The Basics of Icing and Cold Therapy for a Running Injury

By Rick Morris

Icing and cold therapy; it sounds easy and for the most part, it is. But, there is a reason you are using cryotherapy. You’re injured and you are in search of some healing and pain relief or you just finished a hard tempo training run and need an assist with recovery. You want your cold therapy to do its thing quickly and efficiently. You want to make sure you are doing it right. Here are a few do’s and don’ts that will improve the effectiveness and safety of icing and cold therapy for your running injury.

Do Use Cold Therapy

  • Immediately after a sprain or strain. The cold will reduce swelling, pain and muscle spasm
  • After noticing pain or swelling from an overuse injury. Cryotherapy will help decrease pain and swelling as well as assist with healing and recovery
  • To treat strains, sprains and overuse injuries after a run or workout. Cold will keep down inflammation and improve recovery
  • In the form of ice baths as a way to enhance recovery from long runs or very hard workouts

Don’t Use Cold Therapy

  • Before a workout. Cold muscles perform less efficiently and are more prone to injury or re-injury than warm muscles.
  • In an area of previous frostbite or if you are excessively sensitive to cold injury

Do Apply Cold Therapy

  • Intermittently throughout the day. A recent study found that two 10 minute applications of ice separated with a 10 minute rest period is more effective at pain and inflammation control than one 20 minute session.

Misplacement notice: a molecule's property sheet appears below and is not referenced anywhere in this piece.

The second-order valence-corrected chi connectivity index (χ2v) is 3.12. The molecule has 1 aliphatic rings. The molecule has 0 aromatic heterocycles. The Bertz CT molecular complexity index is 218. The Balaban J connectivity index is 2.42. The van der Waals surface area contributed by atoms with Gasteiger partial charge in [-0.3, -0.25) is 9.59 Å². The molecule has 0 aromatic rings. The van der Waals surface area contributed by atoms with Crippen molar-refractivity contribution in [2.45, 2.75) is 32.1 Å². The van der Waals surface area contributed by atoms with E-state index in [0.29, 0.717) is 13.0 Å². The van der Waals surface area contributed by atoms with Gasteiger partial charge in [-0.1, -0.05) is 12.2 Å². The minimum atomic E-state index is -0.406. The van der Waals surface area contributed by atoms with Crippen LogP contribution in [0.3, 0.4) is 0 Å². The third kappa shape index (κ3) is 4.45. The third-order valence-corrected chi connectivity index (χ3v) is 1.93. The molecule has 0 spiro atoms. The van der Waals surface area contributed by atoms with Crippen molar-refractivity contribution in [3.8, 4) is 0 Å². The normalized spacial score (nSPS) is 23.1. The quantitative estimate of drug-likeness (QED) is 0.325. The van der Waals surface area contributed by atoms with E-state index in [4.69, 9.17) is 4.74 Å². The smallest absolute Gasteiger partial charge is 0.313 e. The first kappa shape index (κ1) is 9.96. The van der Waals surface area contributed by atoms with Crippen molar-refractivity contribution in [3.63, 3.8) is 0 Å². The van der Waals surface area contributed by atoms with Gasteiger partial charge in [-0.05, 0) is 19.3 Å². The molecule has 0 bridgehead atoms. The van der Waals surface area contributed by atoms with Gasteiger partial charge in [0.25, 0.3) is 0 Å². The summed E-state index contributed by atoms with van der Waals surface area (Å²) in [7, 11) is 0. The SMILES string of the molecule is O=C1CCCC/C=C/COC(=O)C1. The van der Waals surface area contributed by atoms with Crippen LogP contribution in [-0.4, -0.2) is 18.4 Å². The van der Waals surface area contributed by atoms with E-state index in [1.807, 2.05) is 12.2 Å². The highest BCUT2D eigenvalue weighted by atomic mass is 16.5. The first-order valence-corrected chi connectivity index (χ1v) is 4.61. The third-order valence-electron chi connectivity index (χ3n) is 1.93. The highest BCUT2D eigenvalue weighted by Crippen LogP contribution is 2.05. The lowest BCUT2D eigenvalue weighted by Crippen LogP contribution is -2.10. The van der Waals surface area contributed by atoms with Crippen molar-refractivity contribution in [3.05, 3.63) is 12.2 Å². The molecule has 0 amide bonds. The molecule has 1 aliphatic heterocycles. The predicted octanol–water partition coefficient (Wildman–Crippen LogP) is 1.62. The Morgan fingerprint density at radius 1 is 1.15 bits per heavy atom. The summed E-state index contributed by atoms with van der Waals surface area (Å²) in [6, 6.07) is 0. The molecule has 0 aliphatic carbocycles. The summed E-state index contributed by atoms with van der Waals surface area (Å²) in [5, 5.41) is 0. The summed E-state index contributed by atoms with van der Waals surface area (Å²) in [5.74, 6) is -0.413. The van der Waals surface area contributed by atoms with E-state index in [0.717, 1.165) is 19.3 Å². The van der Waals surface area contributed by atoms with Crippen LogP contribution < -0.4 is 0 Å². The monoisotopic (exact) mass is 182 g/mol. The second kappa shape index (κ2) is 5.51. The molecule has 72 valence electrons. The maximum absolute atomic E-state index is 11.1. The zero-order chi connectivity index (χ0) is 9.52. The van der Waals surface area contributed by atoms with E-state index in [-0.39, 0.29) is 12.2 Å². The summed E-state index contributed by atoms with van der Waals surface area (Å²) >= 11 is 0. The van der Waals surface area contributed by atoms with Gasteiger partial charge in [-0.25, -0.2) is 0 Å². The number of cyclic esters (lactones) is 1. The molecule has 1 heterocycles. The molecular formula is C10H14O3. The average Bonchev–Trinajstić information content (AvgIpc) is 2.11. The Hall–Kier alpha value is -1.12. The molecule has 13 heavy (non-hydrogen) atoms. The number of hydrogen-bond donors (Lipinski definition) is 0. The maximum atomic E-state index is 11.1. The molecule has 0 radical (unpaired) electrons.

• As an ice massage. Move the ice around the injured area rather than holding it in one place. That will make the cold therapy more effective and help you avoid cold injury.
  • As needed throughout the day with about at least one hour between applications.
  • In conjunction with the PRICE guidelines. PRICE is an acronym that stands for Protection, Rest, Ice, Compression and Elevation. Following the PRICE guidelines will ensure a complete and effective recovery procedure.
  • In the form of ice, using a light towel to protect your skin from frostnip.
  • Using bags of frozen peas or corn. The plastic bag will protect your skin while the peas or corn will form to your injured area.
  • To a plantar fasciitis or any other injury on the sole of your foot using a paper cup with frozen water. Roll the frozen cup under your injured foot.
  • To assist with recovery from long runs or hard training runs by immersing your body in an ice bath for about 10 minutes.

Don’t Apply Cold Therapy

  • For more than 15 to 20 minutes at a time. Longer sessions can place you at risk of frost nip or even frostbite.
  • More often than every hour.
  • In the form of ice without some sort of protection for your skin.